Basking Ridge, NJ, June 17, 2016 --(PR.com
)-- The results of two studies, presented at the American Headache Society (AHS) Science Meeting last weekend in San Diego, show that using electroCore’s non-invasive vagus nerve stimulation (nVNS) therapy, gammaCore®, is effective at preventing both cluster headache and menstrual migraine. Cluster headache is considered one of the most painful conditions known to medical science with more than three hundred and fifty thousand patients in the US, and approximately one hundred thousand patients in the UK, suffering from this debilitating condition.
Menstrual and menstrually related migraine sufferers form one the largest distinct subgroups of migraine patients, and is generally considered to be one of the most resistant to existing treatments.
New results from the PREVA study, a randomized, prospective, controlled study of nVNS for the prevention of chronic cluster headache, was led by Dr. Charly Gaul from the Migraine and Headache Clinic, in Konigstein, Germany.
The study found that, “As early as two weeks after adding gammaCore therapy to the standard of care, patients had a significant and sustained reductions in cluster headache attack frequency. This was also associated with significantly greater >25%, >50%, and 75%, response against standard of care.”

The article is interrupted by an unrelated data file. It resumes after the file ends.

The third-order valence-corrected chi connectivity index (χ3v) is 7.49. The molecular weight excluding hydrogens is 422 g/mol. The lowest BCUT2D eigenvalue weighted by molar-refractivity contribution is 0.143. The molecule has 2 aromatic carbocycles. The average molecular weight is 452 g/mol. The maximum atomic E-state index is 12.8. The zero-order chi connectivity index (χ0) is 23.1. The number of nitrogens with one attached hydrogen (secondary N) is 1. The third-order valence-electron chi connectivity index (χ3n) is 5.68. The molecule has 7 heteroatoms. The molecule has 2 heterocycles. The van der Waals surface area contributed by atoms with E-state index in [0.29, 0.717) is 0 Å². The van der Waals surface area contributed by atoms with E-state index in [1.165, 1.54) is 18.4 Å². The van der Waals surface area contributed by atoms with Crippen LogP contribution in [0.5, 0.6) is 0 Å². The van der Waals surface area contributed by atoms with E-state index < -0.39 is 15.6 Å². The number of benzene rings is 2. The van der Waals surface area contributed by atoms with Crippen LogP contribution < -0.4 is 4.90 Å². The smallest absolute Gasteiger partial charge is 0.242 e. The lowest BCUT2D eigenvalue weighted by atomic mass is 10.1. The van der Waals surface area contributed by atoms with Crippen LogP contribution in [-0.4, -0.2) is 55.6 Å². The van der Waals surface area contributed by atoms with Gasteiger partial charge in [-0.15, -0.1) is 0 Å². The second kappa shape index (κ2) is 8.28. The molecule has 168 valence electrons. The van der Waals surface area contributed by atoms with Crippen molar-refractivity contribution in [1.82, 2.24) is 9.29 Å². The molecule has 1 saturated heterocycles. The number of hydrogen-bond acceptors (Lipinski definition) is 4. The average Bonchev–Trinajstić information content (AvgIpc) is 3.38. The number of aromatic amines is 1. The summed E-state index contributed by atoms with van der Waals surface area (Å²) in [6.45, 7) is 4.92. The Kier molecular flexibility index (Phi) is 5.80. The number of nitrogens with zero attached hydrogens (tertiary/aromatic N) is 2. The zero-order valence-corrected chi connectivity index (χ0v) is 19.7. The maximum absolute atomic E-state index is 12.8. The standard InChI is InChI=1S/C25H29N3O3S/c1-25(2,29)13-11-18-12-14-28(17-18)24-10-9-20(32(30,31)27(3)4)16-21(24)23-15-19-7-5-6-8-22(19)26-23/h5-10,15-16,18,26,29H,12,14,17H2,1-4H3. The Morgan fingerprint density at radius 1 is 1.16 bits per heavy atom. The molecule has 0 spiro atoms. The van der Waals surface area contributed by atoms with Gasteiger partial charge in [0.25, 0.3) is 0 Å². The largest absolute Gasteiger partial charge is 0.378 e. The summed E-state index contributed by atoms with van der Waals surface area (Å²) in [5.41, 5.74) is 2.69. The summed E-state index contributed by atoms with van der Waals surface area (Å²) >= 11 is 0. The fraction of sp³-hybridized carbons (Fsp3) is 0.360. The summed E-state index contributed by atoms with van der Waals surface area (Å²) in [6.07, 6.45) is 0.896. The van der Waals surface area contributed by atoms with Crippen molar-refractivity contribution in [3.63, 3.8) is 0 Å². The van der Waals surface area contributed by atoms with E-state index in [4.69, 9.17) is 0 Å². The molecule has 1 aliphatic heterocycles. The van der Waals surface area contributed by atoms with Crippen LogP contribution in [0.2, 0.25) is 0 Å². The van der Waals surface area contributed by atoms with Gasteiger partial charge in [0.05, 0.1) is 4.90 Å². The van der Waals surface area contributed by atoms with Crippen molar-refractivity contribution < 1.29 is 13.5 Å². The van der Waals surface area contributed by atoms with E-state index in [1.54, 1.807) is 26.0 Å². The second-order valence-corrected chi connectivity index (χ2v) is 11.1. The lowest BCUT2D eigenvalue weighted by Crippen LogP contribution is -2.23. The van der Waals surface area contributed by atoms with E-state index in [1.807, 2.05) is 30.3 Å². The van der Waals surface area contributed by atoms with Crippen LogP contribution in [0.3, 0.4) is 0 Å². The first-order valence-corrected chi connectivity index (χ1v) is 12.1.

Researchers from the Headache Center, Carlo Besta Neurological Institute and Foundation, Milan, Italy, the Headache and Pain Unit, Istituti di Ricovero e Cura Carattere Scientifico, San Raffaele Pisana, Rome, Italy, and the Carolina Headache Institute presented the results of their open-label pilot study of nVNS for the prevention of menstrual migraine and menstrually related migraine.
The study found that prophylaxis with nVNS was effective in significantly reducing the number of menstrual migraine/menstrually related migraine days per month as well as pain intensity, analgesic use, and migraine disability. These findings demonstrate that nVNS may be an effective and safe preventative measure against menstrual and menstrually related migraine. There are currently no specifically approved therapies for menstrual migraine.
“This is a significant result for the many millions of women who suffer from this debilitating condition on a monthly basis,” commented Dr. Grazzi from the Headache centre at the Carlo Besta Neurological Institute in Milan Italy who led the study. “The treatment, which is self-administered by the patient using a gammaCore device, is easy to use and without any significant side effects.”